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Ways to Give

One advantage of giving through DuPage Foundation is flexibility. We offer several tax-effective ways for you to make meaningful charitable gifts. The following types of assets can be contributed to create or add to a Foundation fund:

Qualifies for the maximum allowable income tax deduction.

Marketable or Closely-Held Securities
May be given directly, allowing you to deduct their current market value as a charitable contribution and avoid capital gains tax on the appreciation.

Real Estate
It may be given at its current market value, allowing a full deduction and avoiding capital gains tax on the appreciation.

Life Insurance
The simplest way to donate life insurance is to designate DuPage Foundation as a policy beneficiary. You can also transfer ownership of a paid-up policy, donate policy dividends, or name us as a policy’s designated owner and beneficiary, making annual tax-deductible gifts to us in the amount of any required premium. Under this arrangement, the Foundation would pay the annual premium.

Retirement Plans and Qualified Charitable Distributions (QCDs)
Donors can make contributions from an IRA or other retirement assets such as a 401(k), Keogh, or 403(b). In 2024 donors 70½ and older can also make tax-free Qualified Charitable Distributions (QCDs) of up to $105,000* per individual or $210,000* per married couple from their traditional IRAs (*amounts are indexed annually for inflation). For Donors 73 and older, QCDs can count toward their Required Minimum Distributions (RMDs) while lowering their Adjusted Gross Income. Distributions to any Foundation fund except donor-advised funds will qualify, but must be made directly from the donor’s IRA account.

Business Interests, Including Partnerships and Interests in C Corporations, S Corporations, and LLCs
Contributions of privately-held business interests can make highly tax-efficient gifts. You may receive a charitable deduction for the full fair market value of the donated assets and avoid capital gains tax that would be incurred if the asset was sold. Gifting such assets has requirements and rules that must be followed. Consult your advisors.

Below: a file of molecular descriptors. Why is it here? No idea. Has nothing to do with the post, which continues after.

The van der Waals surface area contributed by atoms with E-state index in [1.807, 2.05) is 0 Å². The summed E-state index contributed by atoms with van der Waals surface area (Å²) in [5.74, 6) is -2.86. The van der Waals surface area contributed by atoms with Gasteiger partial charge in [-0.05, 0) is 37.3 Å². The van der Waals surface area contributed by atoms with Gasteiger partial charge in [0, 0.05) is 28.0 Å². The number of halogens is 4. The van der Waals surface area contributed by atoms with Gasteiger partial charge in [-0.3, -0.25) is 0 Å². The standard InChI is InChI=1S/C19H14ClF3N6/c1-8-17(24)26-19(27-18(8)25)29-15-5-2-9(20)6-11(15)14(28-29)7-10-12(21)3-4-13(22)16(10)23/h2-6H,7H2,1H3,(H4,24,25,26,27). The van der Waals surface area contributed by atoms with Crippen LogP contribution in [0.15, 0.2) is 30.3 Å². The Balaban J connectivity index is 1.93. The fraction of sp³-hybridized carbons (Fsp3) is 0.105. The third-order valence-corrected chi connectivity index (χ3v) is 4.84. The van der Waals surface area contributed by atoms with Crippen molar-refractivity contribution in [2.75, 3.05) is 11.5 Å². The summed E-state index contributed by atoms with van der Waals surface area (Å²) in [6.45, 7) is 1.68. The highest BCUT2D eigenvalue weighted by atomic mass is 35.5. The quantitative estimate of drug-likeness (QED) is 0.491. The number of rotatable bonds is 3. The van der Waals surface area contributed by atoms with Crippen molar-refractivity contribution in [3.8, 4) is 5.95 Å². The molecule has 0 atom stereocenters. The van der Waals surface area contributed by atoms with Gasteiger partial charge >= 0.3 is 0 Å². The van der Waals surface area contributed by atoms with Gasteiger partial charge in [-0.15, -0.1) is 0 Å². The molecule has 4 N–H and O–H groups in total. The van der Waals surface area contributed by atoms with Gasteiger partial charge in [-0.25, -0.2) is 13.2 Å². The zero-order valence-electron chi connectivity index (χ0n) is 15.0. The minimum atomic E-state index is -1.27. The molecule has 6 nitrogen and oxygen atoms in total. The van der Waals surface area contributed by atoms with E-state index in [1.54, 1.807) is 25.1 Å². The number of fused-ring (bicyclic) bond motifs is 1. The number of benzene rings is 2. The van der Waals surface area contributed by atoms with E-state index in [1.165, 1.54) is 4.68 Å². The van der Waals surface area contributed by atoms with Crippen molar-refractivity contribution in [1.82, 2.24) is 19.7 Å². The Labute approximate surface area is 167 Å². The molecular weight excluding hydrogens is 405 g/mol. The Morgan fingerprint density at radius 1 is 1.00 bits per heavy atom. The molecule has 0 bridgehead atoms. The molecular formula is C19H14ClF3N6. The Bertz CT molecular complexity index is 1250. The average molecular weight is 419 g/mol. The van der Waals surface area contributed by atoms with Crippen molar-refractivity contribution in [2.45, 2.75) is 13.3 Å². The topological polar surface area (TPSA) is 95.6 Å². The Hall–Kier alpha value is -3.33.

Transfer from an Existing Private Foundation
Administering a private foundation under IRS rules can be burdensome and expensive. Transferring the assets into a donor-advised fund at DuPage Foundation provides a simpler, cost-effective alternative. Donor-advised funds can also be set up at the Foundation to work as a side-car to a private foundation to help facilitate grant anonymity when desired, provide support in the identification and vetting of charitable opportunities, and to provide the potential for more favorable tax-deductibility on new charitable gifts.

Charitable Gift Annuities
In exchange for cash or property, the Foundation pays the donor or beneficiary guaranteed fixed payments for life or a term of years. The size of the payments depends on age; however, a portion may be tax-free. The gift portion of the annuity will be tax-deductible.

Charitable Lead Trusts
Trusts provide income to a Foundation fund for a set number of years, the lives of individuals, or a combination of both as specified by the donor. At the end of that time, the remaining principal of the trust and any accumulated appreciation is distributed to children, grandchildren, or other beneficiaries, often with significant tax savings.

Charitable Remainder Trusts
Donors receive income for life or a number of years. At death or term expiration, the remainder passes to the Foundation for the donors’ charitable goals.

To request a copy of our gift acceptance policy, contact Kait Balsewicz, assistant director of donor services, at 630.598.5292 or

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